It is always a good idea to raise the coop off the ground to give the birds a dry place to roost and lay especially in wet weather.
|Ideal Coop Run:||As they can fly and will if necessary it is best to completely cover the coop run.|
|Ideal Flock Size:||They do like to socialize with other chickens and are happy in any size flock.|
|Special Instructions:||They do not have any special instructions.|
|Accessories:||The following accessories are ideal for your coop:
Straw for the boxes and roosting area
Animal carrier for transport purposes
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WHERE TO BUY THEM
|Live Poultry Outlets:||As an extremely rare breed in the USA it is doubtful that one will find these birds at live poultry outlets, or poultry farms.
Greenfire Farms in the USA has been known to breed Orloff chickens.
|Internet Poultry Websites:||Orloff is not really a chicken breed that one will find on an internet site except for farms such as Greenfire Farms as mentioned above.|
|Organizations:||The American Livestock Conservancy may be able to help with advice on breeding, keeping or even importing eggs to breed these chickens in the USA. They may also be able to help with lists of registered and reputable breeders in the USA.|
|Breeders Clubs:||The Russian Orloff Society of Great Britain may be able to help with various breeders and clubs around the world for the Orloff. There is also the Russian Orloff Society USA & Canada. Feather Site has a list of breeders and breed information about the Orloff chicken that is of value to potential Orloff chicken owners.|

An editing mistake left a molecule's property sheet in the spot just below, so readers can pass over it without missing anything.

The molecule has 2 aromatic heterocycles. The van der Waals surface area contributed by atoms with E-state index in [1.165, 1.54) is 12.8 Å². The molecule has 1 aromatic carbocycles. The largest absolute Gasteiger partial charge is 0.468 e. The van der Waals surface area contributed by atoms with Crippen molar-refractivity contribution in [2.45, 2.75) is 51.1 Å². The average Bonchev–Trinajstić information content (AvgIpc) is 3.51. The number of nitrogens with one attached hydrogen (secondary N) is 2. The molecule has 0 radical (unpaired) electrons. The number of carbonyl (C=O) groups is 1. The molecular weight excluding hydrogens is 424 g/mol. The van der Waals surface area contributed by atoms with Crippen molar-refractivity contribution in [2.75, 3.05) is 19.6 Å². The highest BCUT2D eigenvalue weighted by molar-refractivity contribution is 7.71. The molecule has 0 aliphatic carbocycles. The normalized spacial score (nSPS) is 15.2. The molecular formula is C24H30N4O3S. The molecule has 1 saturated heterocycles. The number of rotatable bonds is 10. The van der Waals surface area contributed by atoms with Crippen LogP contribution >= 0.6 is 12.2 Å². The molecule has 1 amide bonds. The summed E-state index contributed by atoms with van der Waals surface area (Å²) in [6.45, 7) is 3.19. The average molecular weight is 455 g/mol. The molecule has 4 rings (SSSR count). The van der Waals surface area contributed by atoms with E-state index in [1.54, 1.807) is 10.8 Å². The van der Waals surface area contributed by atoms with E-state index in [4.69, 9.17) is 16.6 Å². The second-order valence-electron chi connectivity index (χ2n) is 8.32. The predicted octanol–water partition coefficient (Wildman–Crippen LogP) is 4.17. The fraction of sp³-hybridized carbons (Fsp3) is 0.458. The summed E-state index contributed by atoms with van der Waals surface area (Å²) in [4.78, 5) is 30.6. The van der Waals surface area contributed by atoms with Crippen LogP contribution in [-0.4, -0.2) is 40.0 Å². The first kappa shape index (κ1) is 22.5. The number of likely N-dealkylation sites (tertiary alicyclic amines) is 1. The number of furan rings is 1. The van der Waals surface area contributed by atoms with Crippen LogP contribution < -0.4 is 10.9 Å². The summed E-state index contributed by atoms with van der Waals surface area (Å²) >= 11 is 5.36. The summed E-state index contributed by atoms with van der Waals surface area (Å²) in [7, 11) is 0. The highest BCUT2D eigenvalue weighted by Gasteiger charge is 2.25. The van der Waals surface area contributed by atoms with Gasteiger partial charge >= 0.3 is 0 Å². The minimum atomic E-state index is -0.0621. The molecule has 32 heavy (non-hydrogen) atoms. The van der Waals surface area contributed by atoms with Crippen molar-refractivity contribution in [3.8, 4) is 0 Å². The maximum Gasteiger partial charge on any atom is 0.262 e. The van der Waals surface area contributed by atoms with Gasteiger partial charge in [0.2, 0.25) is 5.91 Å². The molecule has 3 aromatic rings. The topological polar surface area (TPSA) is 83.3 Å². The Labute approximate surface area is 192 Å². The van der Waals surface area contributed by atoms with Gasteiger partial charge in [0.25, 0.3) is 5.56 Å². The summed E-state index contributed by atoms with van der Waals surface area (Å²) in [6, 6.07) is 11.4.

|Other:||The organizations and or breeders listed above may also have a host of valuable information about your chickens.
They will also be able to provide you with any special instructions, problems, etc. about your chickens.
Although the Orloff as we know it today gets it to name from the Russian count who promoted the breed recent research into the Orloff chicken’s history has discovered that its roots are actually Persian.
By the 17th century, the breed was established throughout most of Asia and Europe.
But it was through the efforts and the great promotion of Count Orlov during the 19th century that the breed became known to Western society.
The first Orloffs to be recorded in Great Britain arrived there in 1920.
The Germans were the first to miniaturize the Orloff into a Bantam variety in 1925.
They were once a popular meat bird and the first birds that were imported to Europe and America were heave boned and had hard muscles much like many game chickens.
The breed was bred in America for a good twenty years by a hatchery in Pennsylvania but due to the economy and environment during the Second World War, the hatchery closed down.
The breed all but died out if not for poultry enthusiasts who are still to this day keeping the breed going.
The breed is currently recognized in three varieties by the British Standards which are Black, Mahogany, Spangled and White.
The Orloff was once accepted into the Standard of Perfection by the American Poultry Association but due to lack of interest, it was removed from the Standard.
Small clubs and some breeders still keep stock, but they are a very rare breed to come by.
They are sometimes called Russians or Russian Orloff or Orlov.
NOTES / SPECIAL INSTRUCTIONS
As they are registered as a “watch” conservation status they may need an extra license to own or keep in your garden. For advice on what the bird’s conservation status and orders are please check with your local conservation department.
For breeders, it is imperative that you always check your bird’s bloodlines and ensure you are buying your birds from a reputed breeder/farm. In order to sell birds of such stature, they have to be recorded and documented, always check with local animal breeding organizations for these records.
These legitimate documents are also required should you wish to show your bird(s) in various poultry shows/competition showings.
For information and advice on adopting rescued animals, you can visit or contact your local animal welfare center.
- Caring for your Chicken
- Socializing your Chicken
- Breeding Chicken
- Raising Chickens A-Z
- Hatching Eggs
- What is Molting
- Animal Shelter (ASPCA)
- American Veterinary Medical Association
- American Poultry Association
- American Animal Welfare Society
- American Animal Control
- American Animal Husbandry Society